Apocalyptic Witchcraft by Peter Grey
Published in 2013, Apocalyptic Witchcraft by Peter Grey is a book on witchcraft that combines polemic prose, poetry and a manifesto. It is a rather slim volume, yet within its pages one finds a rich work that discusses related subjects such as nature, politics, dreams, feminism and various mind-altering substances. Central to the book is the ongoing environmental destruction, and the ever-continuing oppression of witches. According to the author, the apocalyptic age that we are in demands an apocalyptic witchcraft. Bold and courageous, his book intends to lead us out of our current deadlock.
Grey is a British writer, publisher and practitioner of magic and witchcraft. Together with Alkistis Dimech he runs publishing company Scarlet Imprint. While they mostly specialise in occult books in lavishly designed hand-bound editions, their titles are also released in paperback via their publishing branch Bibliothèque Rouge, from which this review of Apocalyptic Witchcraft was written. Described on their website as egalitarian and libertarian, Bibliothèque Rouge is Scarlet Imprint’s “propaganda wing”. These paperbacks are thought of as working copies for students of the esoteric arts regardless of income.
A particularly strong point of Apocalyptic Witchcraft is Grey’s ability to bring his themes into a contemporary context. For example, this is evident when he discusses the way the State and the church use the Devil for their own malevolent purposes: “We have already seen Baphomet as a cipher for Mohammed, and Islam will not be the only bedevilled enemy. Ecologists, feminists, psychonauts, shamans, will continue to be decried in these terms, ” he writes (Grey 7). Furthermore, when it comes to examples of contemporary witch hunts Grey includes the war on drugs: “As witches, our use of entheogens, plant medicine and even organic and home-grown food places us on that watch list” (Grey 80).
Although contemporary witchcraft and present day psychedelic culture are looked upon as two separate cultural expressions, Apocalyptic Witchcraft serves as a reminder that there is actually much common ground between the two. Besides the obvious fact that both are associated with mind-altering substances, they share a mutual interest in shamanism as well as the preservation of the environment. Moreover, there is a strong yearning to go “back to nature” in witchcraft as well as in psychedelia.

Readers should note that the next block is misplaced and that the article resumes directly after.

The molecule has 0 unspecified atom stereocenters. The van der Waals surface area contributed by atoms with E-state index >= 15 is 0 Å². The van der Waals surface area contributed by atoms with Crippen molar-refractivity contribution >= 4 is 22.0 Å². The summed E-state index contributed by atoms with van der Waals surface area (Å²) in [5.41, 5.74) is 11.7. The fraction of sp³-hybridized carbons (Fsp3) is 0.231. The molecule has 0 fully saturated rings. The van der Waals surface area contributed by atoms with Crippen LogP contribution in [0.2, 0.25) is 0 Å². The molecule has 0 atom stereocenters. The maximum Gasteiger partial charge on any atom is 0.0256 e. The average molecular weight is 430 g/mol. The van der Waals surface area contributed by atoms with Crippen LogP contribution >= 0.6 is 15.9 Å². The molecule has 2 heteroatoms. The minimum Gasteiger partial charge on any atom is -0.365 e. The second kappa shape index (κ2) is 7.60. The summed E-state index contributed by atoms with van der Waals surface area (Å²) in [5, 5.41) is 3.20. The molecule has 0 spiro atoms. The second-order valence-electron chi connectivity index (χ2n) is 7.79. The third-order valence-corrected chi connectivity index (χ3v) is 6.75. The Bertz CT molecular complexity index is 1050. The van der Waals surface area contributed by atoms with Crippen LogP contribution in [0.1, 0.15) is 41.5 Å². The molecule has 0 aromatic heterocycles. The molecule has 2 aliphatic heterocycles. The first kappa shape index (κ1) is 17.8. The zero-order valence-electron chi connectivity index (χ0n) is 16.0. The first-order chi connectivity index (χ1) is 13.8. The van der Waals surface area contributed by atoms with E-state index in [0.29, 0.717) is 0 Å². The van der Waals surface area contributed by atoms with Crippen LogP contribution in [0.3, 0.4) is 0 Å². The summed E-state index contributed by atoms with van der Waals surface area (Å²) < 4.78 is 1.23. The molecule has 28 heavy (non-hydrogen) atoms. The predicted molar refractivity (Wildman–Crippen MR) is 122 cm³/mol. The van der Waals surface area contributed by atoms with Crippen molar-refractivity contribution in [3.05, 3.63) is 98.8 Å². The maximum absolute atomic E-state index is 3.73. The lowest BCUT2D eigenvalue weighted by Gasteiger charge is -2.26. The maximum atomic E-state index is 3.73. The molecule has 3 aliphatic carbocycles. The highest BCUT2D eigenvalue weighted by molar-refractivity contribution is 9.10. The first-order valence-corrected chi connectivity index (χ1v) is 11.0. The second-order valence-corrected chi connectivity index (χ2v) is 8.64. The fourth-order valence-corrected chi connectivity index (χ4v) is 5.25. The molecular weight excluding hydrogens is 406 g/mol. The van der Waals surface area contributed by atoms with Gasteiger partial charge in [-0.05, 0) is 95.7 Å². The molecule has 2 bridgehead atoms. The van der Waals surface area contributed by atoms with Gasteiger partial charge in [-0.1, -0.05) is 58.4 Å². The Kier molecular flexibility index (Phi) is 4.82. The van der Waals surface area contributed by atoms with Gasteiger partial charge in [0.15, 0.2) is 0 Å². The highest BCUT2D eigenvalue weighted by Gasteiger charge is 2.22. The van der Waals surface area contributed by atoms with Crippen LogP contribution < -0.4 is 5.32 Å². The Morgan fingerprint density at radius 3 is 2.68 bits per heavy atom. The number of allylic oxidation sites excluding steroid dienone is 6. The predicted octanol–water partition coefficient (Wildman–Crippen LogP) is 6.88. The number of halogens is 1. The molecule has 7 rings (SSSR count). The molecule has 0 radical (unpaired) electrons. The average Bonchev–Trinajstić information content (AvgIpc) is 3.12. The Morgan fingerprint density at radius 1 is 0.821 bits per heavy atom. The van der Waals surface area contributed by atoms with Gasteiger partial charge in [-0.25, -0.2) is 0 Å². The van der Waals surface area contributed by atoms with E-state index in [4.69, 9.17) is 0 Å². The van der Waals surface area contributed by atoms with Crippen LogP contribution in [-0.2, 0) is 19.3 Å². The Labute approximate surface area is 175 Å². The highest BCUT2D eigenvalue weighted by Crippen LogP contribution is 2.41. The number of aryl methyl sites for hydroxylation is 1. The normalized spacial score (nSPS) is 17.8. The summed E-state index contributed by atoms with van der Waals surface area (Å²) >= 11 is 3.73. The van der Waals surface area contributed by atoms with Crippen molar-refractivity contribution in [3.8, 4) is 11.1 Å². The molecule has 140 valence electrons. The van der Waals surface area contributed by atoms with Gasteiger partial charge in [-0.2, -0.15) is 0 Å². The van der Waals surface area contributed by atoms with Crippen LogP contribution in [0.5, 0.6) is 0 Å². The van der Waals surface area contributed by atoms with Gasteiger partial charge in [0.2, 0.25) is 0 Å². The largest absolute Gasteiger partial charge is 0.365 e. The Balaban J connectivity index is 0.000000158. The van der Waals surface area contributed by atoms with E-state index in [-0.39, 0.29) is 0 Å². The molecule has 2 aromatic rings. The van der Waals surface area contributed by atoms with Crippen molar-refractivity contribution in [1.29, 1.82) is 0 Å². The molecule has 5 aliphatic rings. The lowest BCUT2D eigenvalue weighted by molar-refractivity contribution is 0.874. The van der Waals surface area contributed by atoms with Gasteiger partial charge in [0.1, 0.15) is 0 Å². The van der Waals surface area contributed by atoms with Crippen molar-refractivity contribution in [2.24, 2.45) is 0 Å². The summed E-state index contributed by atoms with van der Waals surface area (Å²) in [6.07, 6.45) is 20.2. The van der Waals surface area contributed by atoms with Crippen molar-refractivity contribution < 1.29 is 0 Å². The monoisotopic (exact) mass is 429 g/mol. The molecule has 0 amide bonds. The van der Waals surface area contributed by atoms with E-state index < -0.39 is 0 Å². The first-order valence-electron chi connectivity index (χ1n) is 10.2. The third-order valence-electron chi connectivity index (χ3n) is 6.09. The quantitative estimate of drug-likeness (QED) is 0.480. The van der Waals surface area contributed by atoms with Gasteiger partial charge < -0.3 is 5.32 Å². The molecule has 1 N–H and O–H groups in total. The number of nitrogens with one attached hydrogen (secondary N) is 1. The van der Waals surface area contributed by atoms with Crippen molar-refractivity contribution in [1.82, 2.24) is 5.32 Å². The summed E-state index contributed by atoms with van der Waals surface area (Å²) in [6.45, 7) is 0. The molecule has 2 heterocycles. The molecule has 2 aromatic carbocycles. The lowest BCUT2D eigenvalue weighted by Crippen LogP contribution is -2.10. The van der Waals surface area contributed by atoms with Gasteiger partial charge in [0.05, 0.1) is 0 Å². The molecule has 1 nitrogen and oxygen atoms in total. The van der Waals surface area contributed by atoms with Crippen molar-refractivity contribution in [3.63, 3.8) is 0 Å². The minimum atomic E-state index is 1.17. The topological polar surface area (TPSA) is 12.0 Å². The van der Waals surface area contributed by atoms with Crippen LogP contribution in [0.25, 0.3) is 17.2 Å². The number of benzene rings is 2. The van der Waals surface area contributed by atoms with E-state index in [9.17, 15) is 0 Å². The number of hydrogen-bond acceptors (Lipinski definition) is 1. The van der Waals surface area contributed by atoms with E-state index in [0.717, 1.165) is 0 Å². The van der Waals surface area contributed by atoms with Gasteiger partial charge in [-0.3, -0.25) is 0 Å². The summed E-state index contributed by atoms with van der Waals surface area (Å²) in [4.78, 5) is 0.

Peter Grey is clearly critical against western consumer society. Not to mention one of its foremost tools for turning us into consumers, namely the TV: “Get rid of your television. Next, delete yourself from the digital,” he writes (Grey 43). Interestingly, Terence McKenna suggested pretty much the same thing in one of his lectures when he encouraged his audience not to watch TV, and in his 1992 book Food of the Gods he describes television as an addictive drug (McKenna 1992, 218-219). Although McKenna is never mentioned in Apocalyptic Witchcraft, some of its content is actually similar to certain ideas expressed by the late psychedelic bard. This is clear when it comes to how the respective authors perceive femininity. Grey’s book is very much a celebration of what is thought of as feminine, and, incidentally, the author is a follower of the goddess Babalon. As for McKenna, he believed the west was moving towards an “Archaic Revival”, which would entail a rejection of dominator culture and a “rebirth of awareness of the Goddess” (McKenna 1992, 92).